Assange and Extradition Redux

Bernard Porter

Yesterday’s Dagens Nyheter carried an article by two leading Swedish lawyers on the Assange extradition case. ‘Assange’s criticism of Sweden is right on several points,’ the headline says. There’s a report on it in English here. Their criticisms centre on (a) the lack of a jury system in Sweden (verdicts are arrived at by a judge flanked by two party appointees); (b) the fact that accused people awaiting trial are kept in prison for months, without bail, and often in solitary confinement (the European Court has already condemned Sweden for this); and (c) the fact that in some cases (such as rape) trials can be held in secret.

When a few months ago I wrote here that considerations like this might help one to understand why Assange was nervous of extradition to Sweden – I wasn’t claiming that the Swedish system was worse overall, only that it operated in a different culture, which those from an Anglo-American tradition might find it difficult to understand or to trust – it was resented by most of my Swedish friends, though it turned out that none of them had more than the haziest idea about their own system (how could they, when they play no part in it?); and attacked in some of the comments on my post. One of the latter more or less accused me of being a BNP fellow-traveller. So it's good to have a bit of support from the Swedish side.

I still have no settled opinion on the virtues of the Swedish legal system. I’m sure there are ways in which it’s superior to the English one. (Most Swedish things are.) I was hoping to learn of these from comments on my earlier blog, but none was forthcoming before the discussion degenerated (into one on the practice of pseudonymity!). Perhaps things will be different this time?


  • 6 May 2011 at 8:47pm
    kolchi says:
    Coming from sweden, I'm able to read the original text, and I think you made some misinterpretation of it. For one, the text doesnt really have a focus on the Assange case, but on things that could improve in the system.

    "At first we want to make clear that we believe that his [assange's] criticism all in all is unsound, Sweden has a well functioning juridicial system and in many aspects a model internationally"

    They also speculate about Assange:

    "Its also possible that Assange, fullfil all the criteria for a true «rättshaverist»" (rättshaverist is a swedish word for a person who obsessively feels wronged, particularly about minor causes of action.)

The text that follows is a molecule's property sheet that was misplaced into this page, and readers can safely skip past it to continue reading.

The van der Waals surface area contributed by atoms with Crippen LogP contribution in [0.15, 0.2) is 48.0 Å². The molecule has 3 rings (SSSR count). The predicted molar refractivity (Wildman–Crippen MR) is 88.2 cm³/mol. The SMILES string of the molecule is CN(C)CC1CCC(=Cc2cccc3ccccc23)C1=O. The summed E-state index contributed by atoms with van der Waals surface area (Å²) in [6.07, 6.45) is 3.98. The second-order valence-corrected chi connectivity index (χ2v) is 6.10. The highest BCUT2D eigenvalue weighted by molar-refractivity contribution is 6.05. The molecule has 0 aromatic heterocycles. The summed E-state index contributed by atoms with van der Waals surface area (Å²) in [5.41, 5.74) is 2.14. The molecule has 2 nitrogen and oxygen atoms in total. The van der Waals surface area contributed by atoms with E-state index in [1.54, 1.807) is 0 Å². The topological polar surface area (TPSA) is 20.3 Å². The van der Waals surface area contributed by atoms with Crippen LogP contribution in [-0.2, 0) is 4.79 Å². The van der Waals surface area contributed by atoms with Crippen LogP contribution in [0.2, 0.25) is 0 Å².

But as you say they does say "He [Assange] is partially right about the Swedish legal system, and that should improve".

    In my view the swedish juridicial system is not more corrupt then others. And if you are white, middle/upperclass you're much much less likely to have an unfair trail. And when you like Assange have one of Swedens most prominent Lawyers, your in a realy good possition.

    And the talk about Assange is gonna be extradited to USA, is just rubish. I would say that its even more probable that England would do that.

  • 6 May 2011 at 11:20pm
    Bernard Porter says:
    Perhaps I can be allowed to add a general point in elucidation of my original post.

    My main purpose in both my pieces on this has been to point out the cultural differences between Britain and Sweden that lie, I think, behind Assange’s fears of being tried in Sweden. These fears may be reasonable or not, but they are understandable in the light of those differences. I would share them, if I were ever charged with a crime in Sweden. At the crux of them is the importance that Britons (and Americans, and Australians) attach to the jury system, which I don’t find Swedes quite appreciate. Being tried by one’s peers – twelve of one’s equals, randomly chosen – lies at the root of our conception of our democratic ‘freedom’, and indeed constitutes the very historical foundation of it; this, at least, is what all British children are taught at school. It’s meant to protect us from official persecution and tyranny. Of course it often works very badly in this regard; but there are some notable cases in British history where juries, going against the advice of judges, have furthered particular political freedoms quite significantly.